Story by Kourtney Mather
After years of planning and much anticipation, the Natural History Museum of Utah opened to the public this weekend at the Rio Tinto Center.
The NHMU has many new exhibits in the 51,000 square foot center ranging in topic from the ancient Lake Bonneville that covered most of the state of Utah, to a storytelling area featuring Utah’s Native American tribes and their histories.
The broad spectrum of topics and exhibits at the museum, however, was no accident. Becky Menlove, the exhibit director for the museum, explained that they wanted to “create very interdisciplinary exhibits so that you’re not learning about rocks at a particular time, but also about plants…paleontology…hydrology…because that’s really how we learn when we’re out in nature ourselves.”
Of course, no natural history museum would be complete without a dinosaur exhibit. The display features “one of the largest duck-billed dinosaurs to be mounted anywhere in the U.S.,” explained Randy Irmis, the curator of paleontology for the museum. “We’ve tried to lay it out as it was found in the field to give people a sense of what it’s like when you find these fossils.”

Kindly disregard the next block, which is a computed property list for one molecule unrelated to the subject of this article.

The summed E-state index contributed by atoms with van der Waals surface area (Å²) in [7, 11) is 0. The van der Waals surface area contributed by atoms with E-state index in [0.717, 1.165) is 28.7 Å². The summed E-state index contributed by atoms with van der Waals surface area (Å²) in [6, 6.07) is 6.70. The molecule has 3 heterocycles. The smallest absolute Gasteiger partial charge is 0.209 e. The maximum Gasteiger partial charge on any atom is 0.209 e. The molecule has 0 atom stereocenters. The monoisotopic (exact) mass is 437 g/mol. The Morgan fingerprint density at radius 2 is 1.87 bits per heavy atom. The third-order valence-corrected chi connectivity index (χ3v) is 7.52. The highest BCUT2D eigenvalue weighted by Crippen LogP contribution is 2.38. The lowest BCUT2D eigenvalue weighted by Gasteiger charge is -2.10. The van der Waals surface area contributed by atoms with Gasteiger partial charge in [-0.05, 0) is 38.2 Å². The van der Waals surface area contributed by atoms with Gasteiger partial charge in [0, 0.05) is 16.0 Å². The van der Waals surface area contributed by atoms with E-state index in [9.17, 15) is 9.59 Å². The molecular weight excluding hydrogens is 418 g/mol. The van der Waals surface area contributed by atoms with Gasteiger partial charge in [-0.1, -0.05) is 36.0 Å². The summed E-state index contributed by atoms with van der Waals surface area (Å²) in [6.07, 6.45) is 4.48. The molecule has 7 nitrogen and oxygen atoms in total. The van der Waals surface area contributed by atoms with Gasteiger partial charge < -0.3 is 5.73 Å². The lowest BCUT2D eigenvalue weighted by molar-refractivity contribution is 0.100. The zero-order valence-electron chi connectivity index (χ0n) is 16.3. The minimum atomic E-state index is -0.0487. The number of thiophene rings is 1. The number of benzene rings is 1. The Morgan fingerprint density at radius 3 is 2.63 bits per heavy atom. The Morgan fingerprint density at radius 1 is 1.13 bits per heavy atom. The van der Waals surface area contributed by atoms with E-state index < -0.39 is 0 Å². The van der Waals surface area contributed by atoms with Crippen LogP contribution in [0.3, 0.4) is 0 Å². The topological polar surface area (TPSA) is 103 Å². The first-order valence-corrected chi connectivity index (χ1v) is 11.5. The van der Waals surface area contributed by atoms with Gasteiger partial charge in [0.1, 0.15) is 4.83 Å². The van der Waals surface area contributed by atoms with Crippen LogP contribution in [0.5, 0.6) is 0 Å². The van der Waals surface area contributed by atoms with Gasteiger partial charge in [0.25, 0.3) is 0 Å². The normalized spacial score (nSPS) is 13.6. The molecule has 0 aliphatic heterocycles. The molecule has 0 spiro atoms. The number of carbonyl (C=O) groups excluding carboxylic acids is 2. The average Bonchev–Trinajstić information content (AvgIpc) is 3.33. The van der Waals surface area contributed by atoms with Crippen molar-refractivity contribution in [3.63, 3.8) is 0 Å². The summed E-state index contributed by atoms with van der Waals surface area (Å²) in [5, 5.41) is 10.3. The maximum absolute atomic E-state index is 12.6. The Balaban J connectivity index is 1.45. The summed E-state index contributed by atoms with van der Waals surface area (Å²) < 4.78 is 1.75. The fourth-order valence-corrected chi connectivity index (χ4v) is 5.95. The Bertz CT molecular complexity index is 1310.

Todd Schliemann, the design architect for the building, spent years studying the geography of Utah to create the perfect design for the building in relation to the unique landscapes of Utah.
“When you walk into it, yes you feel a little small,” Schliemann explained, “but maybe you also feel like you’re in a cathedral and the space is beginning to lift you up and getting you ready to learn…”
The museum is open every day from 10 a.m. to 5 p.m. with special extended hours on Wednesdays when it is open until 9 p.m. For more information visit http://www.nhmu.utah.edu.